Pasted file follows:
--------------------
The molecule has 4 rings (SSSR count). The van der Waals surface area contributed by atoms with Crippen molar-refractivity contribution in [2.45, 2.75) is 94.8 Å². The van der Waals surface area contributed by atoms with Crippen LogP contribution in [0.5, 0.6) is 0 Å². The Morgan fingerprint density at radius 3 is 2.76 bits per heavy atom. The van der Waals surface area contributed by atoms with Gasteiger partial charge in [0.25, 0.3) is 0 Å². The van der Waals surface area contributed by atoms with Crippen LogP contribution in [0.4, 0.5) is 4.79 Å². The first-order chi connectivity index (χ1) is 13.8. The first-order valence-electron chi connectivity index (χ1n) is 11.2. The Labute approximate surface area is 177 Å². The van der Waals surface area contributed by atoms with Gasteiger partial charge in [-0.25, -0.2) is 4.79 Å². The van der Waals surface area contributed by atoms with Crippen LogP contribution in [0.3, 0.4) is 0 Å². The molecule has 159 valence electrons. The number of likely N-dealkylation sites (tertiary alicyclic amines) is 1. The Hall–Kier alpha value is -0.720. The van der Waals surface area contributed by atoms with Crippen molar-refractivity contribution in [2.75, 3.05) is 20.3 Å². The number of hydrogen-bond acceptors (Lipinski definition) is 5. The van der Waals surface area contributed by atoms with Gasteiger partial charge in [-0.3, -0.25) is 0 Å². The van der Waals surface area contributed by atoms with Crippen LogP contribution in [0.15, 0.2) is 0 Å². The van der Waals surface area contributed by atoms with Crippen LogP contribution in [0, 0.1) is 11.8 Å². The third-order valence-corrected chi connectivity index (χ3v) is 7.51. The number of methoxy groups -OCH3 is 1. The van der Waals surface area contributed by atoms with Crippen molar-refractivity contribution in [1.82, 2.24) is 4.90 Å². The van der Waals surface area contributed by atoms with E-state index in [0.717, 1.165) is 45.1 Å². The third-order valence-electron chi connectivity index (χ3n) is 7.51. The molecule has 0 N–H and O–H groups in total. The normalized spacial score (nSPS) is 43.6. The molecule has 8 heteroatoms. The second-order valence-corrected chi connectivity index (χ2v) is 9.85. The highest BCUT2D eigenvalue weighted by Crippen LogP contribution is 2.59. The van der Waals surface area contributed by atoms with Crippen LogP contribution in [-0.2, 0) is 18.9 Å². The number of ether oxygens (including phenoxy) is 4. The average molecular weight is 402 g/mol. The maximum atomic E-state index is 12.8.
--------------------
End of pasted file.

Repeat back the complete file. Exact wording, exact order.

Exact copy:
The molecule has 4 rings (SSSR count). The van der Waals surface area contributed by atoms with Crippen molar-refractivity contribution in [2.45, 2.75) is 94.8 Å². The van der Waals surface area contributed by atoms with Crippen LogP contribution in [0.5, 0.6) is 0 Å². The Morgan fingerprint density at radius 3 is 2.76 bits per heavy atom. The van der Waals surface area contributed by atoms with Gasteiger partial charge in [0.25, 0.3) is 0 Å². The van der Waals surface area contributed by atoms with Crippen LogP contribution in [0.4, 0.5) is 4.79 Å². The first-order chi connectivity index (χ1) is 13.8. The first-order valence-electron chi connectivity index (χ1n) is 11.2. The Labute approximate surface area is 177 Å². The van der Waals surface area contributed by atoms with Gasteiger partial charge in [-0.25, -0.2) is 4.79 Å². The van der Waals surface area contributed by atoms with Crippen LogP contribution in [0.3, 0.4) is 0 Å². The molecule has 159 valence electrons. The number of likely N-dealkylation sites (tertiary alicyclic amines) is 1. The Hall–Kier alpha value is -0.720. The van der Waals surface area contributed by atoms with Crippen molar-refractivity contribution in [2.75, 3.05) is 20.3 Å². The number of hydrogen-bond acceptors (Lipinski definition) is 5. The van der Waals surface area contributed by atoms with Gasteiger partial charge in [-0.3, -0.25) is 0 Å². The van der Waals surface area contributed by atoms with Crippen LogP contribution in [0.15, 0.2) is 0 Å². The van der Waals surface area contributed by atoms with Crippen LogP contribution in [0, 0.1) is 11.8 Å². The third-order valence-corrected chi connectivity index (χ3v) is 7.51. The number of methoxy groups -OCH3 is 1. The van der Waals surface area contributed by atoms with Crippen molar-refractivity contribution in [1.82, 2.24) is 4.90 Å². The van der Waals surface area contributed by atoms with E-state index in [0.717, 1.165) is 45.1 Å². The third-order valence-electron chi connectivity index (χ3n) is 7.51. The molecule has 0 N–H and O–H groups in total. The normalized spacial score (nSPS) is 43.6. The molecule has 8 heteroatoms. The second-order valence-corrected chi connectivity index (χ2v) is 9.85. The highest BCUT2D eigenvalue weighted by Crippen LogP contribution is 2.59. The van der Waals surface area contributed by atoms with Crippen LogP contribution in [-0.2, 0) is 18.9 Å². The number of ether oxygens (including phenoxy) is 4. The average molecular weight is 402 g/mol. The maximum atomic E-state index is 12.8.